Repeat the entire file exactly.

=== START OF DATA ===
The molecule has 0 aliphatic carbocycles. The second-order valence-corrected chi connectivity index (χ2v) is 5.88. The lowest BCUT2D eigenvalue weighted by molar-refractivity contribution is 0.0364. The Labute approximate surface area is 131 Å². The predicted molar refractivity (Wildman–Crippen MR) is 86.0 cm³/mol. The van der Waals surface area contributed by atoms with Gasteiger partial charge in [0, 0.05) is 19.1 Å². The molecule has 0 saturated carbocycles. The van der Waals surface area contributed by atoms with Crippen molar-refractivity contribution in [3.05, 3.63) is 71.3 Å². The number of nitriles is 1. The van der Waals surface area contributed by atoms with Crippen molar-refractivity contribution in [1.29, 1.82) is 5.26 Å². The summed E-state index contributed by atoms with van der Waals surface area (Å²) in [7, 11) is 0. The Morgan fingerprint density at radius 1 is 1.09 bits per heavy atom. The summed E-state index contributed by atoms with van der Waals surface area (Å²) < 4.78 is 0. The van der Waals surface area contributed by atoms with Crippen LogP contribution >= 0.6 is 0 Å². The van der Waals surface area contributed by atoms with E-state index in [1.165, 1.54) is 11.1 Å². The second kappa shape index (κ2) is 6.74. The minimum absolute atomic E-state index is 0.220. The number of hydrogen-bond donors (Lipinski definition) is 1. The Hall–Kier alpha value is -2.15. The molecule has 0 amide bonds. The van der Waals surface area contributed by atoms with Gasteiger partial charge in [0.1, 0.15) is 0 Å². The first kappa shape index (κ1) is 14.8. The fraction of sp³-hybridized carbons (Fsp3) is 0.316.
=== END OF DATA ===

The molecule has 0 aliphatic carbocycles. The second-order valence-corrected chi connectivity index (χ2v) is 5.88. The lowest BCUT2D eigenvalue weighted by molar-refractivity contribution is 0.0364. The Labute approximate surface area is 131 Å². The predicted molar refractivity (Wildman–Crippen MR) is 86.0 cm³/mol. The van der Waals surface area contributed by atoms with Gasteiger partial charge in [0, 0.05) is 19.1 Å². The molecule has 0 saturated carbocycles. The van der Waals surface area contributed by atoms with Crippen molar-refractivity contribution in [3.05, 3.63) is 71.3 Å². The number of nitriles is 1. The van der Waals surface area contributed by atoms with Crippen molar-refractivity contribution in [1.29, 1.82) is 5.26 Å². The summed E-state index contributed by atoms with van der Waals surface area (Å²) in [7, 11) is 0. The Morgan fingerprint density at radius 1 is 1.09 bits per heavy atom. The summed E-state index contributed by atoms with van der Waals surface area (Å²) < 4.78 is 0. The van der Waals surface area contributed by atoms with Crippen LogP contribution >= 0.6 is 0 Å². The van der Waals surface area contributed by atoms with E-state index in [1.165, 1.54) is 11.1 Å². The second kappa shape index (κ2) is 6.74. The minimum absolute atomic E-state index is 0.220. The number of hydrogen-bond donors (Lipinski definition) is 1. The Hall–Kier alpha value is -2.15. The molecule has 0 amide bonds. The van der Waals surface area contributed by atoms with Gasteiger partial charge in [0.1, 0.15) is 0 Å². The first kappa shape index (κ1) is 14.8. The fraction of sp³-hybridized carbons (Fsp3) is 0.316.